My Mac Terminal configuration

Mac Terminal is the Non Plus Ultra. Let me share my configuration, in particular I want to remember that font! R.I.P. Steve.



Ok, let me get this straight: I use the Pro terminal profile. I always loved transparency effect in terminals.

Then I want a nice monospace font, possibly with ligatures. Go for FiraCode by tonsky. Font size, of course, is up to you: mine is 14 pt. Turn on Antialias text.

Another default configuration that I suggest to change is:

I often use CTRL D to close the shell, and I mean it so no confirmation is required.


Switch language

I often need to switch language since the US keyboard is the best layout in my opinion for programming, so it is useful to have a shortcut. Go to System Preferences > Keyboard > Input Sources and flag Select the previous input source.

switch language shortcut

This is a good solution if you need to switch on two languages, in my case US an IT: the shortcut CTRL SPACE will do the trick.

Screen recording

When I discover it I said:

Yes, I ❤ Mac!

On Mojave you have a native screen recorder, invoke it with COMMAND SHIFT 5. It also manage screeshots.

Map Caps Lock to Escape

As a Vim user I cannot resist to Map Caps Lock to Escape. Open System Preferences > Keyboard, click on Modifier Keys. Then choose to map Caps Lock to Escape.

map caps lock to escake


I like simplicity, and bash is ok to me. But now Mac set zsh as default shell. So, simpler solution wins! I switched to zsh too.

I am using the following configuration files:


This tip can prevent many issues, add this to your ~/.zshenv to specify a locale or change it accordingly.

export LC_ALL=en_US.UTF-8


I could not find a zsh prompt that I like. Probably you will find one, there are many that you may like.

I created my own. It is really minimal:

  1. it shows only the current folder path but only its parent and the folder itself, not the complete path.
  2. it shows the git branch if any.

Paste the following in your ~/.zshrc.

# Shell prompt
autoload -Uz vcs_info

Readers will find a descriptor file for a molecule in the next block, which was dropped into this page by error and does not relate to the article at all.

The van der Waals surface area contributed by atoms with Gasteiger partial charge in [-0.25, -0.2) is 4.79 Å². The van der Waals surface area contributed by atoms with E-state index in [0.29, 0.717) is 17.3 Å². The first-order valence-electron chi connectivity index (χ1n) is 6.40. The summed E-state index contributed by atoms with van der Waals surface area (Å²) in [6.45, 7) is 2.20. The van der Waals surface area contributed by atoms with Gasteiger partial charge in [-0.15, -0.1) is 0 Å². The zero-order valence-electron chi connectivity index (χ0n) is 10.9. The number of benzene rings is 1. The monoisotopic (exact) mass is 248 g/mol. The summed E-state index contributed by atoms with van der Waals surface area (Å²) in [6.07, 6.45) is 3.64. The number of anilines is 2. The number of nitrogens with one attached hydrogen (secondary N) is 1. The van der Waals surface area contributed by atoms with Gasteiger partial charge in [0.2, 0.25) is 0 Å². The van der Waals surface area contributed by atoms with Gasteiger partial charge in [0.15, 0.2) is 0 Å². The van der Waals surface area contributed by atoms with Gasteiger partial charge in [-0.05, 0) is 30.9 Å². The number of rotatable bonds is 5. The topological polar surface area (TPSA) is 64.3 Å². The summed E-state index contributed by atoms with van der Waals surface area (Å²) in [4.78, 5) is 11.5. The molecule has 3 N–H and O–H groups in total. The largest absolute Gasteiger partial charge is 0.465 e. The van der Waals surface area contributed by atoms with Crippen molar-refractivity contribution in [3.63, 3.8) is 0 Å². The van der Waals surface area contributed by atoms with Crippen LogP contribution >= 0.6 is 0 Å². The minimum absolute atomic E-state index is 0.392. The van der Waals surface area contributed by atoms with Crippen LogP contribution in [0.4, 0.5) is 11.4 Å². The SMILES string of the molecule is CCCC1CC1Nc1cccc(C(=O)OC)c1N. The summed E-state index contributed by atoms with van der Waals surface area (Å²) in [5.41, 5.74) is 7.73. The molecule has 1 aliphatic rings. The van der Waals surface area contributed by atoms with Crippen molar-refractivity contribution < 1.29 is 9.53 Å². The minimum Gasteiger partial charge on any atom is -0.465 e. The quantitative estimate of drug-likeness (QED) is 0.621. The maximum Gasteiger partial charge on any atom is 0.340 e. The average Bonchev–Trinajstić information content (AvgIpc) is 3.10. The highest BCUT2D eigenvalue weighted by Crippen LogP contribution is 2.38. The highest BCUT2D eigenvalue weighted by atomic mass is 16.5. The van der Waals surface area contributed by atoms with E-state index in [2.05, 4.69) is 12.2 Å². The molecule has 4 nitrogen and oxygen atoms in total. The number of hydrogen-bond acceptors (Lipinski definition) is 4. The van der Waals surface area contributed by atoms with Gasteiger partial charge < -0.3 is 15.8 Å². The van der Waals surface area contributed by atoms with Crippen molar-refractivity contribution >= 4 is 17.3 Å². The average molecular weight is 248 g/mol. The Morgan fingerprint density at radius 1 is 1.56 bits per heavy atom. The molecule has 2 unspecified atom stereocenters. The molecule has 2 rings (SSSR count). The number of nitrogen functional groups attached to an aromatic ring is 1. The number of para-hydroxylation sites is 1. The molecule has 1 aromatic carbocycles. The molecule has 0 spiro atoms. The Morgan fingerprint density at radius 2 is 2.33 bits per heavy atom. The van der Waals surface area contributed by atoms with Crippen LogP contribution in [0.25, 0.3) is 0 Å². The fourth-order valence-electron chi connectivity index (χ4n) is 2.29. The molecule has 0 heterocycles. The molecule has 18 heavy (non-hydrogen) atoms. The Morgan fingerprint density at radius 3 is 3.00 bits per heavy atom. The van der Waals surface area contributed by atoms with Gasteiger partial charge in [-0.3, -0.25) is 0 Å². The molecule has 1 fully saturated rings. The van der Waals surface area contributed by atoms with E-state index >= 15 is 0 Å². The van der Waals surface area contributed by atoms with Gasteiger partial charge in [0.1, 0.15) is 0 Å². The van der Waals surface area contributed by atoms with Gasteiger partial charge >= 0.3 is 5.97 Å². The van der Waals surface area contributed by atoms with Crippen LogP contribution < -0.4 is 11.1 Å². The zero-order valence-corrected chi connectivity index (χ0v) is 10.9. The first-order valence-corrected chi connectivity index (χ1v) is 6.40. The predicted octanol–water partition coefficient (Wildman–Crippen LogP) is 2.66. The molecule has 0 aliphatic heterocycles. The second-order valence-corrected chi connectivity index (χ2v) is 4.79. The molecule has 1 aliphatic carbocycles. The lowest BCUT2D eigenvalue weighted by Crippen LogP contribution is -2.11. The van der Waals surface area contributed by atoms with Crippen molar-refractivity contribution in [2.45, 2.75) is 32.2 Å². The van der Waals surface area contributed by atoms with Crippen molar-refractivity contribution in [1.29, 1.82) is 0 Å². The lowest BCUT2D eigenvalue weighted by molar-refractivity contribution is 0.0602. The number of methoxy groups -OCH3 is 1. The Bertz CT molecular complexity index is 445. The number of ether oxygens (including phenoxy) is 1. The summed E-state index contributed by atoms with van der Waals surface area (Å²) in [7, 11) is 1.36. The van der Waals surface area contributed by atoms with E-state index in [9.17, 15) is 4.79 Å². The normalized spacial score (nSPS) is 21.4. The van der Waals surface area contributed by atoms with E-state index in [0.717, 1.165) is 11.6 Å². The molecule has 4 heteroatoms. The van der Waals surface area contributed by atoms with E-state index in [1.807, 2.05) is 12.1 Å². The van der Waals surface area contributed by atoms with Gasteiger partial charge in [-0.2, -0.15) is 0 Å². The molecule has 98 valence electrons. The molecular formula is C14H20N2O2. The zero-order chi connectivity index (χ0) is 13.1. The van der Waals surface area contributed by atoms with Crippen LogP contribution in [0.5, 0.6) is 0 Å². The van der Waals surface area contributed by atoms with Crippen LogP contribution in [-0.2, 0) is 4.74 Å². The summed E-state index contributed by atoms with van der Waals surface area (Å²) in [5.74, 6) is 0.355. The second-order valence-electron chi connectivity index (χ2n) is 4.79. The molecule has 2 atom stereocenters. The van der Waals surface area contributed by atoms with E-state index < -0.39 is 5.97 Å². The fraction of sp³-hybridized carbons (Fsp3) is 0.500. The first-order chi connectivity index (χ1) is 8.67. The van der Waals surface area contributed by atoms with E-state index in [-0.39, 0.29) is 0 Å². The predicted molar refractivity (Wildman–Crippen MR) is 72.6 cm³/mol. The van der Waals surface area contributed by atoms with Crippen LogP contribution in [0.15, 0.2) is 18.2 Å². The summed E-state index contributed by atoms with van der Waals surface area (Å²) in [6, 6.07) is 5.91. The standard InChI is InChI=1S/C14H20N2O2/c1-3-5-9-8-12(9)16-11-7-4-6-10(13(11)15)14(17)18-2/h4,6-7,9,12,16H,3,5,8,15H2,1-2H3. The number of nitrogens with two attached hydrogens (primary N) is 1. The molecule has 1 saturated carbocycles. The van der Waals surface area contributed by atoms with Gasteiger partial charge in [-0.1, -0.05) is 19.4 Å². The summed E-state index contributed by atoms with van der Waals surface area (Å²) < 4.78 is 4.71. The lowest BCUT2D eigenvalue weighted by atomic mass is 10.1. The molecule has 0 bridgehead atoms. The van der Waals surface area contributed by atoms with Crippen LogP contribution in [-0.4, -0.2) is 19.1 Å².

precmd() { vcs_info }
zstyle ':vcs_info:git:*' formats '%b · '
PROMPT='${vcs_info_msg_0_}%2~/ '

Other zsh configurations I use

# Do not enter command lines into the history list
# if they are duplicates of the previous event.
setopt histignorealldups

# CTRL-L to clear history and scrollback buffer
# Credits:
function clear-scrollback-buffer {
  clear && printf '\e[3J'
  zle && zle .reset-prompt && zle -R
zle -N clear-scrollback-buffer
bindkey '^L' clear-scrollback-buffer && history -p


Create a ~/.zsh folder to contain autocompletion definitions and other zsh stuff

mkdir ~/.zsh

The following code to your ~/.zshrc will update $fpath adding the ~/.zsh folder where, in particular, you can write into.

# Autocompletion
fpath=(~/.zsh $fpath)
autoload -Uz compinit
compinit -i

For example on GitHub CLI documentation here they say

Generate a _gh completion script and put it somewhere in your $fpath

In our case this translates to the following command

gh completion -s zsh > ~/.zsh/_gh

To add git completion requires the following steps: get the completion scripts (both bash and zsh are required)

curl -o ~/.zsh/_git
curl -o ~/.zsh/git-completion.bash

And add the following to your ~/.zshrc

# git completion
zstyle ':completion:*:*:git:*' script ~/.zsh/git-completion.bash

Another nice autocompletion feature

# Small letters will match small and capital letters
zstyle ':completion:*' matcher-list 'm:{a-z}={A-Za-z}'

You may also want to take a look to zsh-autosuggestions.


Cannot live without these aliases. Put them, in shared ~/.shell/ and load them ~/.zshrc with source ~/.shell/

# Aliases

# Use `vi` for NeoVim, `vim` for good old `Vim`.
alias vi='nvim '

alias ls='ls -G'
alias ',,'='cd .. && pwd'
alias ','='ls -Galrth'

alias ga='git add .'
alias gd='git diff'
alias gc='git commit '
alias gl='git log --graph'
alias gpl='git pull '
alias gps='git push '
alias gpsf='git push --force-with-lease'
alias gs='git status'

alias ns='npm start'
alias nt='npm test'

Run also the following commands to set git aliases:

# Modify previous commit
git config --global alias.amend "commit --amend"
# List files with merge conflicts
git config --global alias.conflicts "diff --name-only --diff-filter=U"
# Reset previous commit, but keep all the changes from that commit in the working directory.
git config --global alias.undo "reset HEAD~1 --mixed"

Dev tools


I am using NVM to manage different versions of Node.JS.

I also want to switch to Node.JS version automatically when I enter a folder containing a .nvmrc file.

Once installed I add the following to my ~/.zshrc

# Node Version Manager
export NVM_DIR="$HOME/.nvm"
[ -s "$NVM_DIR/" ] && \. "$NVM_DIR/"

# invoke `nvm use` automatically in a directory with a .nvmrc file
autoload -U add-zsh-hook
load-nvmrc() {
  local node_version="$(nvm version)"
  local nvmrc_path="$(nvm_find_nvmrc)"

  if [ -n "$nvmrc_path" ]; then
    local nvmrc_node_version=$(nvm version "$(cat "${nvmrc_path}")")

    if [ "$nvmrc_node_version" = "N/A" ]; then
      nvm install
    elif [ "$nvmrc_node_version" != "$node_version" ]; then
      nvm use --silent
  elif [ "$node_version" != "$(nvm version default)" ]; then
    nvm use default --silent
add-zsh-hook chpwd load-nvmrc


It happens often that different projects need some specific environment variables. I found direnv the perfect tool to achieve that.

After installing it, for example with homebrew

brew install direnv

Add it to your ~/.zshrc

# direnv
eval "$(direnv hook zsh)"